There’s a lot of buzz these days about solar energy, with many homeowners and businesses attracted by some of the known advantages of solar power. Along with all the conversation, a great many misunderstandings and myths have emerged to swirl around the whole solar energy concept. This discussion will identify and attempt to debunk or offer support for some of the most popular of these myths.
Solar energy doesn’t work in cloudy areas
The fact of the matter is solar panels can work just fine even on cloudy days or in fog. In addition, solar panels actually work better at cooler temperatures than at hot temperatures. As one great example, solar panels from foggy San Francisco rooftops generate only one percent less electricity than rooftop panels from nearby Sacramento, where the weather is more or less constantly sunny and hot. Learn more about solar in your state.
It will be advantageous to wait until solar power becomes more efficient
While breakthroughs are always possible, the present solar technology is virtually the same as it was back in the 1960s, with only a modest improvement. If you’re really considering solar power, current government incentives make it advantageous to install now.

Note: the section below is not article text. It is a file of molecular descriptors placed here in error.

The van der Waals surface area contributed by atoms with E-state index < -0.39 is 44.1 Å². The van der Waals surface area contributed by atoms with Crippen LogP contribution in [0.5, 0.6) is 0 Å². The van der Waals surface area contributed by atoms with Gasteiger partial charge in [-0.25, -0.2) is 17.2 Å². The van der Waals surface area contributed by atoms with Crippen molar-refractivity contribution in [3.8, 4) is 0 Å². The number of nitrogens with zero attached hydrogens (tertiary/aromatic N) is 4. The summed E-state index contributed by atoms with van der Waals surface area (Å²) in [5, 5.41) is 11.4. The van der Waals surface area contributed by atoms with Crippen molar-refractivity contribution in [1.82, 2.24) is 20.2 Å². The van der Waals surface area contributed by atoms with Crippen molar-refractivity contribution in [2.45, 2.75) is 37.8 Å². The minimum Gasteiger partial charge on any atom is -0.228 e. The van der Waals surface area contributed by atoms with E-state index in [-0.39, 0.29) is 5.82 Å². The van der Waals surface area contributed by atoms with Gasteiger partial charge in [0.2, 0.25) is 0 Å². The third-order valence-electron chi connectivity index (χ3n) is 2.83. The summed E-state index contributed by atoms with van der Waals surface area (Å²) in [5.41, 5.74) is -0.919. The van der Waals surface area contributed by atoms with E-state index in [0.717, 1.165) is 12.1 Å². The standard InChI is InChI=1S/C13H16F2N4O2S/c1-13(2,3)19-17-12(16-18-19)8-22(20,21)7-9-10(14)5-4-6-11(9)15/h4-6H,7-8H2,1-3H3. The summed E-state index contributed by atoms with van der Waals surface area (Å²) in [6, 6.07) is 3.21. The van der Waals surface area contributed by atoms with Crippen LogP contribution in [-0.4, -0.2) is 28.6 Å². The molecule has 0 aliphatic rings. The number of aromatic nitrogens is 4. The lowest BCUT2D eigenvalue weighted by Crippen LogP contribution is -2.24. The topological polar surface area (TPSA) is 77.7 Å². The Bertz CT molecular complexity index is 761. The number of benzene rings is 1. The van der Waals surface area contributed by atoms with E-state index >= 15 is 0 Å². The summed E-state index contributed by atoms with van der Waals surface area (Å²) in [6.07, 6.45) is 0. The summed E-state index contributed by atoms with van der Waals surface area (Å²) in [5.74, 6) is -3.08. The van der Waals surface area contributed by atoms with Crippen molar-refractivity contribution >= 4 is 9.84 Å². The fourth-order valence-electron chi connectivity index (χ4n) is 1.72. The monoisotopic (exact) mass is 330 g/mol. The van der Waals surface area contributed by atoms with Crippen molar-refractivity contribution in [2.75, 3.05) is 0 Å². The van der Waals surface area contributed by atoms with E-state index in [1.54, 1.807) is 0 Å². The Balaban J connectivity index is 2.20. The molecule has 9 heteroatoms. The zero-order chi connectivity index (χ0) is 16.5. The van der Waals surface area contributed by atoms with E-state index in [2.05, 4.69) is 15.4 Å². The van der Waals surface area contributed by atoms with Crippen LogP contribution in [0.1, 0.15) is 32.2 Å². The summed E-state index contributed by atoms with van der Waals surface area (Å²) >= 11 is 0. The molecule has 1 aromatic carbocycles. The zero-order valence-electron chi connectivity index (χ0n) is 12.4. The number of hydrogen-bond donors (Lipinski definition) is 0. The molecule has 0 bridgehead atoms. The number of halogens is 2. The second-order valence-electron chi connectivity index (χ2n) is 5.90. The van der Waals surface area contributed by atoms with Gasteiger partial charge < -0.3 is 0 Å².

Excess solar power can be stored in batteries
This is actually true to some extent, although batteries are expensive and must be replaced every 5 to 10 years. In practice, when additional energy is needed, it is almost always supplied by to the local utility company.
Solar panels require maintenance
No actual maintenance is required by solar panels because they have no moving parts. They don’t really even need to be cleaned off, since ordinary rainwater will accomplish that for you. Unusual circumstances like fallen tree branches need to be handled promptly however, to avoid a reduction in solar panel collection efficiency.
The weight of solar panels will damage my roof
The truth is just the opposite – solar panels actually protect the part of the roof they rest upon. In reality, most solar panels aren’t even directly attached to the roof, but to some type of mounted railing system instead. It is also still possible to access any section of the roof beneath a solar panel if it has sustained weather damage, since solar panels can be removed fairly easily.
Solar power doesn’t pay for itself
The big knock against solar power is the installation cost of a solar power system, but this can be virtually eliminated by taking advantage of government subsidies, and if none are available, by obtaining financing. Solar power is actually one of the very few purchases a homeowner or business owner can make which does pay for itself.
Solar panels will look ugly on my roof
Whole groups of people are now viewing solar panels in a completely different light, for instance homeowners associations which once decried the solar panel look on rooftops, now are wholeheartedly supporting them. For anyone still turned off by the appearance of solar panels, they are currently being marketed in many more appealing styles, like solar panel roofing shingles.